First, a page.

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On April 11, 2012, The Historical Society for the District of Columbia Circuit and the Litigation Section of the District of Columbia Bar are hosting an event that may serve to trigger the memories of many DC Circuit lawyers. The event, "Madness or Badness: Duran and the Evolution of the Insanity Defense in the D.C. Circuit", will discuss a notorious case that took place in the 1990's, during the Clinton era.
Francisco Duran was convicted of attempting to assassinate President Bill Clinton, after a two-week long trial. During his trial, the insanity defense was invoked. The defense was rejected by the court.
On October 24, 1994, Duran fired 29 shots through the White House fence to remove, what he claimed was a "mist" that loomed over the White House. Duran infamously claimed to be God on several occasions and his defense attorneys presented the argument that he was insane.
Was he insane? Or was he just a fame-seeking, government-hating criminal? Was he mad, or was he bad?
Prosecutors argued the latter. They argued that his mental illness was concocted and the plan to murder was premeditated.
Defense counsel presented testimony of expert witnesses; psychiatrists who claimed that Duran was a paranoid schizophrenic who thought he was saving the White House and the world from what he believed to be a mist attached to an alien in the Colorado mountains by an umbilical cord.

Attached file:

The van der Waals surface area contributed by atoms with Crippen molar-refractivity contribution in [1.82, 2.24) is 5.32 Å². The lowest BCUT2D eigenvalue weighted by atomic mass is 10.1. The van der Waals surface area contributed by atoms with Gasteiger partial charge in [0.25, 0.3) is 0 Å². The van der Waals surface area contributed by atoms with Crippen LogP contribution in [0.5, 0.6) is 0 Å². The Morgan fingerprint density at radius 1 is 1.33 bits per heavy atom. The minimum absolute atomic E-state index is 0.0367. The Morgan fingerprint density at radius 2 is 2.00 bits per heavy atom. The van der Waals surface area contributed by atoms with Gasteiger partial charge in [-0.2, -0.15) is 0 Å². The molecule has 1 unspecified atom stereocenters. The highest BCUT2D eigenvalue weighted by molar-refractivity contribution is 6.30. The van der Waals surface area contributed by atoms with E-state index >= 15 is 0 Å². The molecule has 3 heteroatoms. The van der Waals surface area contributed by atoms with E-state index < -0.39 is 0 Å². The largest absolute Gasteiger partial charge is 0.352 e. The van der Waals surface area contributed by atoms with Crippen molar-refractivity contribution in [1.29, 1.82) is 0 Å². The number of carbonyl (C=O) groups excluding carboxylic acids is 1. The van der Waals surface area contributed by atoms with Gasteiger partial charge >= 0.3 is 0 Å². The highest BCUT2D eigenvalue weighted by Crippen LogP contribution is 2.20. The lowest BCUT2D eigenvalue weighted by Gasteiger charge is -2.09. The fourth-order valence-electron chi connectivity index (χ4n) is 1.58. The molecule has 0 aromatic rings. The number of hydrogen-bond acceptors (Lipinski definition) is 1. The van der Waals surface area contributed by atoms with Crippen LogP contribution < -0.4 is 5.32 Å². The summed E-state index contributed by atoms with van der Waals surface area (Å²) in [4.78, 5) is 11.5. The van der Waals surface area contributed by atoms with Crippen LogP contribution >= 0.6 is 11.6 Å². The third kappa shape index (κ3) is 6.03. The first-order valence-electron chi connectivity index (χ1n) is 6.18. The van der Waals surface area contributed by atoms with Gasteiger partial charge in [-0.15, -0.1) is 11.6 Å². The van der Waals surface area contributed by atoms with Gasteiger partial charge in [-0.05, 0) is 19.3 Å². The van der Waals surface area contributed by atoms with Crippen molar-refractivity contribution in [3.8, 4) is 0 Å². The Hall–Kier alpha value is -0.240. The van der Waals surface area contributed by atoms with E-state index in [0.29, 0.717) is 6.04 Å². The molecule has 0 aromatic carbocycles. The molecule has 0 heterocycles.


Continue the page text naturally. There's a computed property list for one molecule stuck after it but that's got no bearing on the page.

Prosecutors, however, presented over 60 witnesses, who claimed that Duran was an anarchist and had expressed hatred towards President Clinton on numerous occasions.
At the free event, participants will observe a reenactment of the closing arguments on Duran's insanity defense by both sides. The arguments will be reenacted by the very attorneys who initially made them, back in 1996. The reenactment will be followed by a panel discussion on the Congressional changes to the insanity defense after the John Hinckley trial. A reception will follow after the program.
The event will take place from 4:30 p.m to 6:00 p.m. at the Ceremonial Courtroom, 6th Floor, E. Barrett Prettyman U.S. Courthouse on 3rd Street & Constitution Avenue, N.W.
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